One way out of this problem was a dirty hack. Maintain a global variable to hold the current object. But that can only work when there's only instance of the decorator in the page. The second way was to let the javascript in the page handle the event and pass it on the appropriate decorator object.

But in both of the cases the self-contained nature (or encapsulation) of the object-oriented approach is destroyed. This problem surfaced again when I was writing a javascript class to fetch some data from XMLHttpRequest and process it's response inside the class. In this case you can't implement the second approach outlined above and keeping a global reference to the current object seems the only way to go about it. Or else I can keep aside the object oriented stuff and go about it in a function based approach.

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Saturday, July 29, 2006

Updates to previous posts

Just posting some follow ups to my previous posts:

  • Got hold of this site from the Ubuntu Forums for help in dual booting Windows Vista and Ubuntu Linux. Seems I am ready for one more try :)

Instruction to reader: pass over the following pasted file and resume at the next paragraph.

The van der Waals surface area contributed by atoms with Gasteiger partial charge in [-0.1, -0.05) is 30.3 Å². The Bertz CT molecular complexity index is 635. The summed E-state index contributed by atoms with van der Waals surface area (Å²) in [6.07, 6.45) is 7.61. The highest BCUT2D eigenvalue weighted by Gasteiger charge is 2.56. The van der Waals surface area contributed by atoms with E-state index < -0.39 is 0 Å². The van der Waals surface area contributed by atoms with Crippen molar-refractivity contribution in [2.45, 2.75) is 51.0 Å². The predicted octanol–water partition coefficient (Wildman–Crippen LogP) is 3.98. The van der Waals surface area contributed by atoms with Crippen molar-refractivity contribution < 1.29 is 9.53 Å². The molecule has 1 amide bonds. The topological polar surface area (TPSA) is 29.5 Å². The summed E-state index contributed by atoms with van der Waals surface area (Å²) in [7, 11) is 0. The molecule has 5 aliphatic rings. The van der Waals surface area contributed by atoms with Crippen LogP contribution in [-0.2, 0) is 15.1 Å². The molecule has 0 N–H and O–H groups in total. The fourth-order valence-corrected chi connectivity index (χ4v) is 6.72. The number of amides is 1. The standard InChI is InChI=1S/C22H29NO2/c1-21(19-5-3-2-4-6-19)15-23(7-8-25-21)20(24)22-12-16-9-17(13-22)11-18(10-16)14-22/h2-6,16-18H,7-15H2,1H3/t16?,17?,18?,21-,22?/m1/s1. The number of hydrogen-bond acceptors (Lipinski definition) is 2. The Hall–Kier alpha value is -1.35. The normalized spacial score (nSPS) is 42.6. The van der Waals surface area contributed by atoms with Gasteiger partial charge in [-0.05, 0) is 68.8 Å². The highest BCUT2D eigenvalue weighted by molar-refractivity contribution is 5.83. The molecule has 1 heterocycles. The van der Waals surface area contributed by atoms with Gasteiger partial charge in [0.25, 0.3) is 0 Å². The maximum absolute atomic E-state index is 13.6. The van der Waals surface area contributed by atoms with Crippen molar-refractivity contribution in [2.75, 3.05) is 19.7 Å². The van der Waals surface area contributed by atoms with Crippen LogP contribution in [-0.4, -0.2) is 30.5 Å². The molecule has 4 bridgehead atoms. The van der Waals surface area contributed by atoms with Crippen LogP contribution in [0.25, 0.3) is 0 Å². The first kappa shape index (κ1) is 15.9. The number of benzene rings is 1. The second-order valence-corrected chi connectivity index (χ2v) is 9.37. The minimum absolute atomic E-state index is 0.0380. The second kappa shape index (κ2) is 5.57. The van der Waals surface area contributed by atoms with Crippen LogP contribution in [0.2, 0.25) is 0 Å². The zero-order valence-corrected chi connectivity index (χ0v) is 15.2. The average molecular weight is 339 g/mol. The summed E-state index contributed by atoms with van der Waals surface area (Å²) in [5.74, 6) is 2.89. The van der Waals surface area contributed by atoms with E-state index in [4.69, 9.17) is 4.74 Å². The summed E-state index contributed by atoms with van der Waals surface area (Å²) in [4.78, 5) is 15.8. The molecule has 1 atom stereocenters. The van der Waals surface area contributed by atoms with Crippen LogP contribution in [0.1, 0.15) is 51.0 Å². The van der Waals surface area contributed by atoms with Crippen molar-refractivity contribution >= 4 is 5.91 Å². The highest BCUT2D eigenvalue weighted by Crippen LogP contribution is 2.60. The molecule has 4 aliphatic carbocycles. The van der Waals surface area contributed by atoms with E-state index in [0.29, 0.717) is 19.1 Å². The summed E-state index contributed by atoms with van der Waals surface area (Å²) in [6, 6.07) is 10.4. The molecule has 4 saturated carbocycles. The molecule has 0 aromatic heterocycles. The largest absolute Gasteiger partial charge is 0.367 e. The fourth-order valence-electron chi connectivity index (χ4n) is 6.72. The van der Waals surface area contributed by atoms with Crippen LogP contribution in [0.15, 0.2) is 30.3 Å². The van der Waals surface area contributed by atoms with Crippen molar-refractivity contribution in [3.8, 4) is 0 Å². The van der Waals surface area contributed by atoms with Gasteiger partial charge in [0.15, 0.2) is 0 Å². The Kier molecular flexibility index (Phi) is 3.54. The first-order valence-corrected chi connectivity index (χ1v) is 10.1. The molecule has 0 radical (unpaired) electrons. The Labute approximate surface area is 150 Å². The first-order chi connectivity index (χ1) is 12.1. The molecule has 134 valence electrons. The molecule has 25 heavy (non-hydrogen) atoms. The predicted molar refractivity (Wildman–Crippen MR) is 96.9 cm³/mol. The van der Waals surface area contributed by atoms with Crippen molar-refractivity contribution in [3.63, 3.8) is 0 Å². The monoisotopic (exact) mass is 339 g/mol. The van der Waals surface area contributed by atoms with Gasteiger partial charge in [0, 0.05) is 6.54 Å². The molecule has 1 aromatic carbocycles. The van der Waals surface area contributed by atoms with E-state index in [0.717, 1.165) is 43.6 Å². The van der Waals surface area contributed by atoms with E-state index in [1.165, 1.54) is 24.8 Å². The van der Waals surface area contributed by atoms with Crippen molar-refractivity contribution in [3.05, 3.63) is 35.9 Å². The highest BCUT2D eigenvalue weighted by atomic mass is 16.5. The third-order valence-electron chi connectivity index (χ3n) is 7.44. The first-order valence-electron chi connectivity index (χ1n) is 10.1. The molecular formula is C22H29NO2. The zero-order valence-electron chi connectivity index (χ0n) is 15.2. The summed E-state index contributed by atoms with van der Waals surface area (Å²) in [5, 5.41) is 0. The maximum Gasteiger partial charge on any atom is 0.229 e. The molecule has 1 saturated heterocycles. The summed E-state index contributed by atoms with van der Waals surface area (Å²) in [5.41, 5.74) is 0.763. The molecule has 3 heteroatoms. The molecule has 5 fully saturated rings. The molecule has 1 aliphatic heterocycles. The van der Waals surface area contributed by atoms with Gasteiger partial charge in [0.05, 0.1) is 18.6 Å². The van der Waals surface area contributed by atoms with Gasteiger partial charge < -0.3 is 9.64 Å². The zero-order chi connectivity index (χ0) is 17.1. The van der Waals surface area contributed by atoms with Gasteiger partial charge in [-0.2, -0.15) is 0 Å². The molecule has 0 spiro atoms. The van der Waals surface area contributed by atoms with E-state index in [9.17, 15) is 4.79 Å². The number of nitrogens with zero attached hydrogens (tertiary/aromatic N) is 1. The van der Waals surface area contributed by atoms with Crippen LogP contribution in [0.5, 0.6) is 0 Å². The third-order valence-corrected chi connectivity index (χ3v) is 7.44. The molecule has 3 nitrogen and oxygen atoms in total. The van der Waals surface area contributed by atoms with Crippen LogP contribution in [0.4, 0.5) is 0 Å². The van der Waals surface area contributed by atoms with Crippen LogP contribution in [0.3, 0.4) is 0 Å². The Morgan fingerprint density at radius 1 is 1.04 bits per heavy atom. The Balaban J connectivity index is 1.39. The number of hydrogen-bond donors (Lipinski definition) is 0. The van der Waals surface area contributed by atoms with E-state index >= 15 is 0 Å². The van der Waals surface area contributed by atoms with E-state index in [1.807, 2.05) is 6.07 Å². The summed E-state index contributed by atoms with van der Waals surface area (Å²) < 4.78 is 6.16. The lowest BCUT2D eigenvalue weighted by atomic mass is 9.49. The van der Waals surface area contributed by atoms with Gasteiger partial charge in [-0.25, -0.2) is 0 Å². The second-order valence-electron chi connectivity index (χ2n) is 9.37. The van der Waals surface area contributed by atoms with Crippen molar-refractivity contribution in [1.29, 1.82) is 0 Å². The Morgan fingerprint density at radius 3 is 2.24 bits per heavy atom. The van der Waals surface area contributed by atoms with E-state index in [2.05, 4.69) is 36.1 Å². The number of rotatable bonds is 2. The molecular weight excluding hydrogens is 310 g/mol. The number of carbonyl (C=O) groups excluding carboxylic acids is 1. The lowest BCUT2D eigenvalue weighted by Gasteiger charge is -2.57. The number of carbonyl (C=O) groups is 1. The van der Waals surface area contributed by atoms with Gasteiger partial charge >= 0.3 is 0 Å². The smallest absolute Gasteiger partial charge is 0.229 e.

• Krugle has gone live opening up for everybody and not just the beta testers (there goes my exclusivity)
  • Although Blue Security has closed it's operations but their unique concept has not gone unnoticed.  An open source project called Okopipi intends to initiate anti-spam activities through a distributed system (like BitTorrent). Once again we see the power of the community playing an important role.
On the other hand, there's still no further word on the Goobuntu project and I am yet to find out whether upgrading to Dapper from the Breezy is still a murky affair. Meanwhile I got my hands into a how-to thread dealing with installing Windows fonts on my Ubuntu Linux. Keep checking.

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Sunday, July 23, 2006